It is known that the symptoms of Parkinson’s disease (PD) progress successively, early and accurate diagnosis of the disease is of great importance, which slows the disease deterioration further and alleviates mental and physical suffering. In this paper, we propose a joint regression and classification scheme for PD diagnosis using baseline multi-modal neuroimaging data. Specifically, we devise a new feature selection method via relational learning in a unified multi-task feature selection model. Three kinds of relationships (e.g., relationships among features, responses, and subjects) are integrated to represent the similarities among features, responses, and subjects. Our proposed method exploits five regression variables (depression, sleep, olfaction, cognition scores and a clinical label) to jointly select the most discriminative features for clinical scores prediction and class label identification. Extensive experiments are conducted to demonstrate the effectiveness of the proposed method on the Parkinson’s Progression Markers Initiative (PPMI) dataset. Our experimental results demonstrate that multi-modal data can effectively enhance the performance in class label identification compared with single modal data. Our proposed method can greatly improve the performance in clinical scores prediction and outperforms the state-of-art methods as well. The identified brain regions can be recognized for further medical analysis and diagnosis.
Parkinson’s disease (PD) is characterized as an irreversible neurodegenerative disorder in the elderly. Due to the progressive occurrence of diseases, middle or late patients sustain unending mental and physical suffering. PD is mainly characterized by four motor symptoms (tremor, rigidity, bradykinesia, and postural instability) and four non-motor symptoms (depression, sleep, olfaction, and cognition disorders) . These symptoms bring great inconvenience to the patient’s life. For this reason, early PD diagnosis plays an important role in monitoring disease progression and alleviates the mental and physical suffering. The main PD symptoms are from the death of dopamine neurons in an area of the brain called as the substantianigra. The study of the cause of their deaths has made some preliminary progress [2, 3]. While the cause of PD remains a mystery, scientists believe that these symptoms arise as the result of the degeneration of certain nerve cells called dopamine neurons . Studies visualized the dopaminergic pathway using nuclear imaging, which identified some subjects via asymmetrical resting tremor. However, there is no evidence to explain dopaminergic deficit (i.e., scans without evidence of dopamine deficit (SWEDDs)) .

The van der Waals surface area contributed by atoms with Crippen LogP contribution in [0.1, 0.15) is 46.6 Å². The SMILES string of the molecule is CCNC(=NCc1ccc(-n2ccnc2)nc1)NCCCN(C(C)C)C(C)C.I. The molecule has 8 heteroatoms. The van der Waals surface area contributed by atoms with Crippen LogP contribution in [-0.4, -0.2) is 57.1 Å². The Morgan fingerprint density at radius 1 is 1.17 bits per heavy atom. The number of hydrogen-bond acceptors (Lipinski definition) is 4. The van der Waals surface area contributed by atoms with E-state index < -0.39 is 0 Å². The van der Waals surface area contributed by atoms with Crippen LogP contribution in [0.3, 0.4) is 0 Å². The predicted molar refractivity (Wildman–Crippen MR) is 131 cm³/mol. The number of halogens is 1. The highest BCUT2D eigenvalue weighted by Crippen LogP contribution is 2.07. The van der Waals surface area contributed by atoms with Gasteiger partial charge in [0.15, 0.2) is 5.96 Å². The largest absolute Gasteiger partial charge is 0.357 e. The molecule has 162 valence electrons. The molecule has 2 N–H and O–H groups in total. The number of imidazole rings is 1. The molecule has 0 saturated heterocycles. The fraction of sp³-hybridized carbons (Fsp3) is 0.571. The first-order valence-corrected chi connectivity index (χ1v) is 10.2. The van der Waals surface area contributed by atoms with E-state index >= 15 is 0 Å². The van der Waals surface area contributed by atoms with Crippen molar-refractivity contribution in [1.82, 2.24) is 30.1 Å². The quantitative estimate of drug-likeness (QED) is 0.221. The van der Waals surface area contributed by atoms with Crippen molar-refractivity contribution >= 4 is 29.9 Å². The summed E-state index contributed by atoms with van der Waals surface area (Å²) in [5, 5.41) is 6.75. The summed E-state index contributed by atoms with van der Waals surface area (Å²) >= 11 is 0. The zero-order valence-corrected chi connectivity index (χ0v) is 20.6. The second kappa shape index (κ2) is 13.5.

In computer-aided PD diagnosis, the subject size is quite limited, but the feature dimensionality is relatively high. For example, the subject number used in  is as small as 202, while the feature dimensionality (including both MRI and PET features) was hundreds. The limited subject number makes it difficult to generate a good model. Meanwhile, the high dimensional data easily result in the overfitting issue since the number of intrinsic features may be quite small . To address this issue, feature selection model using the disease-related characteristics is an effective way.
Most existing studies mainly concentrate on the separate classification and regression model. Also, existing methods mainly take advantage of single modality feature for joint PD diagnosis and clinical score prediction [8, 9]. However, different modes can reflect the brain’s information from different aspects. Meanwhile, existing methods hardly use four clinical scores (depression, sleep, olfaction, cognition scores) to jointly select the discriminative features in PD diagnosis . Motivated by the studies in [10, 11, 12], we propose a united multi-task feature selection method to perform simultaneous classification and clinical sores prediction via multimodal features. Specifically, the term “united” means that we use five regression variables (depression, sleep, olfaction, cognition scores, and a clinical label) to jointly select the most discriminative features for clinical scores prediction and class label identification. We combine four kinds of features, fractional anisotropy (FA) coefficient of diffusion-weighted tensor imaging (DTI), cerebrospinal fluid (CSF) and gray matter (GM) of magnetic resonance imaging (MRI), and CSF biomarkers , to discriminate PD, SWEDD and normal control (NC). We also jointly predict four clinical scores, i.e., depression scores, sleep scores, olfaction scores, and cognition scores.